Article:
Adventurer Ben Page Shares Everything About His Three-year Bikepacking Ride Around the World

Cyclist and Adventurer Ben Page
Sunset Ride in South Africa

I’m Ben Page and I’m a mid twenties adventurer and film-maker from the UK. I’ve just arrived home (last week!) from a three-year bikepacking ride around the world, which took me across five continents and with a balmy temperature variation between -40C and +53C!

I’d dreamt up the idea for the ride during my school years when I was heavily into road racing and mountain biking, and after a brief season trying my hand at full time road racing on Belgium’s infamous pave I decided it really wasn’t for me, so I went and got a degree and then at 22 I set off on this ride.

Cyclist and Adventurer Ben Page
Silhouette Push in Mongolia

How and why did you get into cycling?

I was brought up by very active and adventurous parents who were also both teachers. This meant that the long school holidays were filled with camping trips across the UK and Europe climbing this or that mountains, canoeing down this or that river and lots and lots of bike rides.

So really cycling, fell running (aka mountain running) and just being outdoors were completely common as a child, so setting off on a long distance bike ride kind of felt very natural to me. There was not a great deal of hesitation and nor did my parents try and dissuade me from the idea, so I feel completely blessed to have had such a wonderful childhood.

How do you finance your cycling adventures?

In the UK when you are a student at University you are given a loan to help pay for the costs. Mostly people spend this on alcohol and late night kebabs, but, I knew that when I graduated I wanted to cycle the world for roughly three years. So, I saved up £10,000 (about $12,000) and that was what I lived off for bike/repairs/flights between continents/broken equipment/food.

Cyclist and Adventurer Ben Page

How do you eat and sleep on the road?

I almost exclusively cooked for myself and wild camped. My daily budget was in the region of $3-$5, which just about covered the enormous amount of food I would eat, but would also allow an occasional beer/coffee when my will gave in. Usually food consisted of porridge for breakfast, bread for lunch and copious amounts of rice and beans for dinner.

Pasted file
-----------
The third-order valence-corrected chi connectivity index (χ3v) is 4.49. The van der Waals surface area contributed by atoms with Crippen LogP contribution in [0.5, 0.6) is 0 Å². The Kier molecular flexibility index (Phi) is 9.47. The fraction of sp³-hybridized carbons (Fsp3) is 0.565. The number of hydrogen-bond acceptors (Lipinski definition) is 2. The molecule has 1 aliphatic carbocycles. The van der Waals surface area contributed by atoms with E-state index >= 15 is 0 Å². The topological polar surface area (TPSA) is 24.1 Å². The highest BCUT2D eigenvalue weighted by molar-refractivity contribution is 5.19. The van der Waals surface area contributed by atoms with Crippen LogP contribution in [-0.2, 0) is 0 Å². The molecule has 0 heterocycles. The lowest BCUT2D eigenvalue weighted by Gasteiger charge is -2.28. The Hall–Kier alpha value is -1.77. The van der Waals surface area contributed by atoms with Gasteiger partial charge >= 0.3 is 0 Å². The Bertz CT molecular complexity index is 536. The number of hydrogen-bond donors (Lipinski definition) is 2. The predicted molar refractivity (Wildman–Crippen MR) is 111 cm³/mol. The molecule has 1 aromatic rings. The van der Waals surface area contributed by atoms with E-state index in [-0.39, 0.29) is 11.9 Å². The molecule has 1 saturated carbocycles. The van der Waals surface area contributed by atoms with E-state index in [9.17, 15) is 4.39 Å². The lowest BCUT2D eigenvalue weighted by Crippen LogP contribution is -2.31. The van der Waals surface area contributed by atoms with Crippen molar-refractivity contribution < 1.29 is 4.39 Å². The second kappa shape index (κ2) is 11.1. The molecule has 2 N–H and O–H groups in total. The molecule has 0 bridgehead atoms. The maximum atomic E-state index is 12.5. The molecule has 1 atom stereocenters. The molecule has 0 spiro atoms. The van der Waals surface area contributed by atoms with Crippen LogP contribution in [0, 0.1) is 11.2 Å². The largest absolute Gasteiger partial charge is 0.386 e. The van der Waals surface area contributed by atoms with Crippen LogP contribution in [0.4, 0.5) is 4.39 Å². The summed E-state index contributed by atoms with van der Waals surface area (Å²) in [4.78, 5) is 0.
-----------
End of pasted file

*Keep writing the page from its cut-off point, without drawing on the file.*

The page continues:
For much of the ride I used a multifuel stove, the MSR Whisperlite, which is a bit of a biketouring standard. However, that mysteriously packed in whilst I was riding across Asia and so I opted instead for a simple trangia stove that uses denatured alcohol, it’s much smaller and lighter and has the added benefit of never making my food taste of petrol!

Again, since I was cycling through more remote places camping wild was never really a difficulty, only a couple of times did I have a run in with security guards or the police, but on the whole those encounters were just young bored men wanting to have selfies in the middle of the night.

Cyclist and Adventurer Ben Page
Maasai Tribe

How do you bring your things with you?

My packing set up is quite a mixture of things, having moved from a more traditional bike touring set-up to a bikepacking set up after securing a bike sponsor a year into my ride. So, I have a frame bag, front roll and two cages on the forks. Then on the back I have two small panniers (whic hwere my front panniers) and a rucksack strapped on the back. I’ve found the rucksack great for long hike-a-bikes where I can throw the weight on my back rather than be lifting it on my bike. Similarly that works well for rough descents and is more than enough space to carry the 13 litres of water I needed to carry in Sudan!

Karakal Pakstan Desert in Uzbekistan

How do you organise things in your bags?

Tent goes in the front roll, sleeping bag and mat on the fork. Camera and lenses in the frame bag (makes for easy access). Rear right panniers has electronics, down jacket and a few spares. Rear left has cooking equipment and food. Then in my rucksack I have my laptop and tripod. That’s a lot!

How do your bags and gear hold up?